Detention: Law of: D.C. Circuit Development

Summary: D.C. Circuit Affirms Habeas Denial in Al Warafi

By Susan Hennessey
Friday, May 24, 2013, 3:33 PM

As Wells reported this morning, the D.C. Circuit has affirmed the habeas denial in Al Warafi. Mukhtar Yahia Naji Al Warafi unsuccessfully argued that even if he was a member of the Taliban, he was entitled to protected status as permanent medical personnel under Article 24 of the First Geneva Convention. The appellate court agreed with the D.C. district court decision that Al Warafi could not prove he qualified as medical personnel because he failed to carry the mandatory credentials---an armband and medical status identification.

The question of Al Warafi’s membership in the Taliban was resolved in February 2011, when the D.C. Circuit concluded that the government met its burden of demonstrating that Al Warafi was "more likely than not" a member. Affirming in part on the question of membership, the D.C. Circuit remanded to the lower court to determine whether Article 24, in fact, applied to Al Warafi. In the remand opinion, the court noted that:

Because he did not carry an identification card or wear an armlet bearing the emblem of the Medical Services at the time of capture, it appears that Al Warafi bears the burden of proving his status as permanent medical personnel. See First Geneva Convention, arts. 40, 41; id. art. 25 commentary; id. art. 40 commentary; Army Reg. 190-8, § 3-15(a).

On remand, the district court found that proper identification was necessary to prove one’s protected status under the Convention. Because Al Warafi did not wear an armband or carry a special identification of his status as medical personnel, he did not and could not meet his burden to prove protected status.

Today's D.C. Circuit decision resolves the question of the relationship between Section 5 of the Military Commissions Act---which bars detainees from invoking the Geneva Conventions in habeas proceedings---and Al Warafi’s claim to Article 24 protections:

In Section 5 of the Military Commissions Act of 2006, Congress provided, among other things, that a detainee may not invoke the Geneva Conventions in a habeas proceeding. However, Army Regulation 190-8 expressly incorporates relevant aspects of the Geneva Convention’s medical personnel protection. Army Regulation 190-8 is domestic U.S. law, and in a habeas proceeding such as this, a detainee may invoke Army Regulation 190-8 to the extent that the regulation explicitly establishes a detainee’s entitlement to release from custody. Therefore, for purposes of determining whether Al Warafi is entitled to release as medical personnel under Army Regulation 190-8, we may and must analyze the relevant aspects of the Geneva Conventions that have been expressly incorporated into Army Regulation 190-8.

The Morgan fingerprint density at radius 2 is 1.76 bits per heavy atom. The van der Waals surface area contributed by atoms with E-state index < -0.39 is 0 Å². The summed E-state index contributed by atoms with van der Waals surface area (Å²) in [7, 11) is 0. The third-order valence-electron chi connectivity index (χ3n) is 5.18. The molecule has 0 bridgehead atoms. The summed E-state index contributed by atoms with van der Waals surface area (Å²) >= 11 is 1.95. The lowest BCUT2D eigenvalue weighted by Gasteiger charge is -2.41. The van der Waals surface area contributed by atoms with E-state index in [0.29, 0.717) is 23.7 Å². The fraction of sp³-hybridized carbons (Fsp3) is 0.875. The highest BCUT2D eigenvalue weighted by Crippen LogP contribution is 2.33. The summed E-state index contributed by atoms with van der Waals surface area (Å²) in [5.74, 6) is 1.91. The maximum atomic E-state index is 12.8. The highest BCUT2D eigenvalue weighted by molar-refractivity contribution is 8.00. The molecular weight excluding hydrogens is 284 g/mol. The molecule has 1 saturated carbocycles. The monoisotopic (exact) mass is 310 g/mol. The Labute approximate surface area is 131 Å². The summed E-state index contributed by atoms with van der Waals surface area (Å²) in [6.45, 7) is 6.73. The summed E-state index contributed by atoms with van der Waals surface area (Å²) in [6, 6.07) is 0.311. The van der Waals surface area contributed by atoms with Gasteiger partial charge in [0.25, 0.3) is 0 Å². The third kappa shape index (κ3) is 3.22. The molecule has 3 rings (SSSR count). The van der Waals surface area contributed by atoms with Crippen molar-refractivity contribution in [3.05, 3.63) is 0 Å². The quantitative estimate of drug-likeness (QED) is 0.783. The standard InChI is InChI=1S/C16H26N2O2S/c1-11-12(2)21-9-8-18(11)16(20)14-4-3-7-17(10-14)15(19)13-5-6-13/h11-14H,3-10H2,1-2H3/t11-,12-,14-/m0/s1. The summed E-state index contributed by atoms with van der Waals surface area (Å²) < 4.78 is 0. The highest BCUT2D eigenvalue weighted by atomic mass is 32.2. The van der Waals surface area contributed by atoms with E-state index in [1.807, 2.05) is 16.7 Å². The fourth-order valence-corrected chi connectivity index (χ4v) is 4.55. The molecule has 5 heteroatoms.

On appeal, Al Warafi claimed that because the D.C. Circuit knew at the time of remand that he did not wear an armband or carry identification, by directing the lower court to consider the applicability of Article 24, the appellate court effectively ruled that it was possible to prove medical personnel status by some other means. Therefore, Al Warafi claimed, the district court decision holding that the official credentials were necessary violated the remand opinion. In this morning's opinion, the D.C. Circuit quickly disposed of this argument, stating that its prior opinion was agnostic as to the issue and merely required further development. Upon reviewing the lower court's conclusion on the developed issues, the appellate court now affirms that the Convention speaks in mandatory terms and the commentary expressly provides for identification as a necessary element: